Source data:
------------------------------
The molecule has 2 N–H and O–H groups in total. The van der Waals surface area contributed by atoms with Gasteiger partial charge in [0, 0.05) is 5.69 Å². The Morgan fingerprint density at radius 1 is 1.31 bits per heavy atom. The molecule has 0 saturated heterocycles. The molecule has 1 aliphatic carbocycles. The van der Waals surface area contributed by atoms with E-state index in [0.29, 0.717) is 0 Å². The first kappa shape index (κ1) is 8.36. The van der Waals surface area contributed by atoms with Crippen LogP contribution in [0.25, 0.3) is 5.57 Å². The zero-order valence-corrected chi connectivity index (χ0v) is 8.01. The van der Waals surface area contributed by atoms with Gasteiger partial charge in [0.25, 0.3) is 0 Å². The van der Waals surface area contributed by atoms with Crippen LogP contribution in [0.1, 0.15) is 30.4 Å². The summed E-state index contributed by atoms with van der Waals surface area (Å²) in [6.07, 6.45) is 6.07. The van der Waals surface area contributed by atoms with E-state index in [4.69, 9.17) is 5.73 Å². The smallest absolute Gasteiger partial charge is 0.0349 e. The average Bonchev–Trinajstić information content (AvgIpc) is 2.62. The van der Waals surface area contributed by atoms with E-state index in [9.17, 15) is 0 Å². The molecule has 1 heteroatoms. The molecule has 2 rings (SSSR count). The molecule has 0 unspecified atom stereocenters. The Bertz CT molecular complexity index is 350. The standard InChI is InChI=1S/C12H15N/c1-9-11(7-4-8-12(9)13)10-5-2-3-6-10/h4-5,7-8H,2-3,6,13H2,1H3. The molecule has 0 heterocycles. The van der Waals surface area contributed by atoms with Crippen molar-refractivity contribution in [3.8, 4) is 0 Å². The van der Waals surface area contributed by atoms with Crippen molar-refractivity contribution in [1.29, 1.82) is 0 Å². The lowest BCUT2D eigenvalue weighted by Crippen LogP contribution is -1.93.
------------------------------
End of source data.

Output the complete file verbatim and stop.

The molecule has 2 N–H and O–H groups in total. The van der Waals surface area contributed by atoms with Gasteiger partial charge in [0, 0.05) is 5.69 Å². The Morgan fingerprint density at radius 1 is 1.31 bits per heavy atom. The molecule has 0 saturated heterocycles. The molecule has 1 aliphatic carbocycles. The van der Waals surface area contributed by atoms with E-state index in [0.29, 0.717) is 0 Å². The first kappa shape index (κ1) is 8.36. The van der Waals surface area contributed by atoms with Crippen LogP contribution in [0.25, 0.3) is 5.57 Å². The zero-order valence-corrected chi connectivity index (χ0v) is 8.01. The van der Waals surface area contributed by atoms with Gasteiger partial charge in [0.25, 0.3) is 0 Å². The van der Waals surface area contributed by atoms with Crippen LogP contribution in [0.1, 0.15) is 30.4 Å². The summed E-state index contributed by atoms with van der Waals surface area (Å²) in [6.07, 6.45) is 6.07. The van der Waals surface area contributed by atoms with E-state index in [4.69, 9.17) is 5.73 Å². The smallest absolute Gasteiger partial charge is 0.0349 e. The average Bonchev–Trinajstić information content (AvgIpc) is 2.62. The van der Waals surface area contributed by atoms with E-state index in [9.17, 15) is 0 Å². The molecule has 1 heteroatoms. The molecule has 2 rings (SSSR count). The molecule has 0 unspecified atom stereocenters. The Bertz CT molecular complexity index is 350. The standard InChI is InChI=1S/C12H15N/c1-9-11(7-4-8-12(9)13)10-5-2-3-6-10/h4-5,7-8H,2-3,6,13H2,1H3. The molecule has 0 heterocycles. The van der Waals surface area contributed by atoms with Crippen molar-refractivity contribution in [3.8, 4) is 0 Å². The van der Waals surface area contributed by atoms with Crippen molar-refractivity contribution in [1.29, 1.82) is 0 Å². The lowest BCUT2D eigenvalue weighted by Crippen LogP contribution is -1.93.